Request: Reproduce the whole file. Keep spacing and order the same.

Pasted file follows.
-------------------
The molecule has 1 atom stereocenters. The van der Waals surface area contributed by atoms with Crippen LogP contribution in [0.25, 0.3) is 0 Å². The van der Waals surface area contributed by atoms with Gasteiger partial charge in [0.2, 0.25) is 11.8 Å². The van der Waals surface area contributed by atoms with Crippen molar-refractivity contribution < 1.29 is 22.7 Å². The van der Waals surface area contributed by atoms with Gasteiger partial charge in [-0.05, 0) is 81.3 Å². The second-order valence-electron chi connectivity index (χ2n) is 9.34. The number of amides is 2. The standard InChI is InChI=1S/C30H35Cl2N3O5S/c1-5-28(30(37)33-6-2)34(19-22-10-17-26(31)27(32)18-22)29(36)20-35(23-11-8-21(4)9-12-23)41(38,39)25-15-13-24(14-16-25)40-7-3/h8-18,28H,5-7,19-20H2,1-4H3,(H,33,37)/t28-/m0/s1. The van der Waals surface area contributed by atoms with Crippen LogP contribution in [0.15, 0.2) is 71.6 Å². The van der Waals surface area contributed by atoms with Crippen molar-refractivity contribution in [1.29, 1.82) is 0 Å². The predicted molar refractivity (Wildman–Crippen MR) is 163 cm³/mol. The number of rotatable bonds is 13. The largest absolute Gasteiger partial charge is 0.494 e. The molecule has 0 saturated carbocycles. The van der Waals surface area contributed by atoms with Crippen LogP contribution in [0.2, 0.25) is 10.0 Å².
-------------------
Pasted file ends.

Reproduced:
The molecule has 1 atom stereocenters. The van der Waals surface area contributed by atoms with Crippen LogP contribution in [0.25, 0.3) is 0 Å². The van der Waals surface area contributed by atoms with Gasteiger partial charge in [0.2, 0.25) is 11.8 Å². The van der Waals surface area contributed by atoms with Crippen molar-refractivity contribution < 1.29 is 22.7 Å². The van der Waals surface area contributed by atoms with Gasteiger partial charge in [-0.05, 0) is 81.3 Å². The second-order valence-electron chi connectivity index (χ2n) is 9.34. The number of amides is 2. The standard InChI is InChI=1S/C30H35Cl2N3O5S/c1-5-28(30(37)33-6-2)34(19-22-10-17-26(31)27(32)18-22)29(36)20-35(23-11-8-21(4)9-12-23)41(38,39)25-15-13-24(14-16-25)40-7-3/h8-18,28H,5-7,19-20H2,1-4H3,(H,33,37)/t28-/m0/s1. The van der Waals surface area contributed by atoms with Crippen LogP contribution in [0.15, 0.2) is 71.6 Å². The van der Waals surface area contributed by atoms with Crippen molar-refractivity contribution in [1.29, 1.82) is 0 Å². The predicted molar refractivity (Wildman–Crippen MR) is 163 cm³/mol. The number of rotatable bonds is 13. The largest absolute Gasteiger partial charge is 0.494 e. The molecule has 0 saturated carbocycles. The van der Waals surface area contributed by atoms with Crippen LogP contribution in [0.2, 0.25) is 10.0 Å².